Hustlers Review: Fun performance and flashy style doesn’t save familiar storytelling
With powerhouse performances from Constance Wu and Jennifer Lopez as well as entertaining and engaging story, Hustlers has the moves and beats to be an instant crowd-pleaser but is weighed down by familiar storytelling and an emphasis on style over substance.
The film, based on the New York Magazine article by Jessica Pressler, follows Destiny (Wu), a stripper that starts at a New York City club to earn a living and help her grandmother (Wai Ching Ho). While her and the rest of girls’ clientele is made up of every tier of worker on Wall Street, the girls can barely get by with what they make, and Destiny is looking better opportunities. So, when she meets Ramona (Lopez) at the club, Ramona teaches her a few tricks to earn extra cash and the ladies start to earn a little more money. However, when the 2008 financial crisis takes a huge hit on their business, the girls start to look for a way to gain their Wall Street clientele back and form a plan to earning more cash than they ever imagined. Although things run perfectly at first and the girl’s drug, swipe, and run plan seems to give them the upper hand on the Wall Street guys they dance for, things take a turn that could land the ladies into some trouble with the law.
The performances in Hustlers are what set it apart and make it an infectious good time. Wu, coming off of her great performance in Crazy Rich Asians, adds another great performance to her filmography. As Destiny, Wu brings a strong emotional element to the film that touches on the motivations and reasoning to want to turn the tables on their not so friendly clientele. There’re some very touching moments where Destiny struggles to deal with issues with her grandmother, having a child while working as a stripper, and even clients stiffing her that really hit viewers where it hurts.
Lopez also puts in a strong performance and her physical dedication to the role really shows Ramona’s strength’s as a stripper. She really brings out Ramona’s frustrations that are hard not to understand and sympathize with and this desire to find a better life can be felt throughout the rest of the girls. Personally, I think that Wu and Lopez could have the chance for some awards, however, it’s hard to fully feel that way when their characters and their story lack the unique details to set them apart.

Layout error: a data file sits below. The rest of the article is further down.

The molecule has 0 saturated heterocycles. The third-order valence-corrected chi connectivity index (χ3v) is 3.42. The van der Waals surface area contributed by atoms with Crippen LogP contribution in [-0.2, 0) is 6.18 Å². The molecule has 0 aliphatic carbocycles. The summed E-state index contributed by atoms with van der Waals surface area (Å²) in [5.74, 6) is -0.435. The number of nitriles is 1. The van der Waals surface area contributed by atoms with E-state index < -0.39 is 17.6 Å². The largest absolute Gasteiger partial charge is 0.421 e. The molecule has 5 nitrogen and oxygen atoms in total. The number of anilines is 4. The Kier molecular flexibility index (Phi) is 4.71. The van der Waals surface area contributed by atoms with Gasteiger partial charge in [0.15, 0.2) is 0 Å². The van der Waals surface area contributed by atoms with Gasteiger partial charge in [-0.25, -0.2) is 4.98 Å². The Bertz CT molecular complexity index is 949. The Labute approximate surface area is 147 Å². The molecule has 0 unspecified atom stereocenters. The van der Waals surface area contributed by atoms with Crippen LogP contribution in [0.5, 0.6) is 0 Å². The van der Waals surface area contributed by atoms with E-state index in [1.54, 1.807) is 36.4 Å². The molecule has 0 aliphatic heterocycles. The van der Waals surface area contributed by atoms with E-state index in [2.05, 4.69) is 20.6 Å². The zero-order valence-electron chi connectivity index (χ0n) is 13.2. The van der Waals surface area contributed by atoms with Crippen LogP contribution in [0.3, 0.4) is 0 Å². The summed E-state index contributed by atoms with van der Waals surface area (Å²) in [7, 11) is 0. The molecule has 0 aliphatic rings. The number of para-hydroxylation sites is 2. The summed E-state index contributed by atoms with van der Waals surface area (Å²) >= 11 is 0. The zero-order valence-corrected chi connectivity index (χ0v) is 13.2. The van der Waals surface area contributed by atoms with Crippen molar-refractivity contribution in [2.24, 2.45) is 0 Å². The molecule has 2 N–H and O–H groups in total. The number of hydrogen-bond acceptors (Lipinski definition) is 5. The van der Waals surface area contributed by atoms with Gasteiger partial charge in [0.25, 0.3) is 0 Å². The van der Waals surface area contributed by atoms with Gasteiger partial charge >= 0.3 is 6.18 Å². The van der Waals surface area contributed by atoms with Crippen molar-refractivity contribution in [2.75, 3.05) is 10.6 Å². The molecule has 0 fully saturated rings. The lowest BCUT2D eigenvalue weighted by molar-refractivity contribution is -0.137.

Most of the time, it’s hard not to notice similar storytelling methods to films like The Big Short or The Wolf of Wall Street and it makes the film’s story all too familiar. Hustlers delves into some of the details of the profession and the way the girls find success, but I wanted so much more. Frankly, most of the other girls pretty much get shelved to being comedic relief and while I really enjoyed the humor that Keke Palmer, Lili Reinhart, Cardi B, and Lizzo brought to certain moments, there’s a severe lack of details about them to make me care for them. There’s a moment where Reinhart’s Annabelle refers to the group as a family and it’s completely unearned because rather than have characters open up with one another, the film is pre-occupied with flaunting their success and showing them turning the tables. It makes the connection viewers have with the characters much less personal and the personal relationships between characters aren’t the only thing that’s a little unbelievable.
The story also suffers from a lack of variety when showing the group turning the table and it makes what they’re doing not come off as believable. Every time the group spiked their client’s drink, it’s done in the same bar, in plain sight, and, generally, the same girls – so it’s hard to believe that either no one would catch on or that bartenders wouldn’t stop them. If the bar scenery had changed or there was some attempt to hide what they’re doing, it would come off much more believable than it actually does. It’s also worth mentioning that I found the cutaways to Destiny talking to a journalist (Julia Stiles) to be incredibly cliché and unnecessary. I didn’t feel as if it added much to the strength of the story and just broke the overall momentum of the film.
Where Hustlers and writer/director Lorene Scafaria are their best is actually with the strong style the film offers. The film looks absolutely gorgeous thanks to Scafaria’s camera movement, the dancing from the cast, and the cinematography from Todd Banhazi. I actually loved how Scafaria chooses to change the audio to fit what happening within the scene as it made it more immersive into the moment. Even the music choices made in the film really elevate the scenes they are a part of and, like I said before, the performances are gleefully fun so there’s some fun to be had watching Hustlers.
So, while Hustlers has the performances, fun style, and interesting perspective to be a fun watch, it’s familiarity and lack of detail stop it from being much more. It’s definitely possible that Wu and Lopez could easily be in contention for performance awards later in the year, but overall, the performances are the only aspect that make Hustlers more than what it is.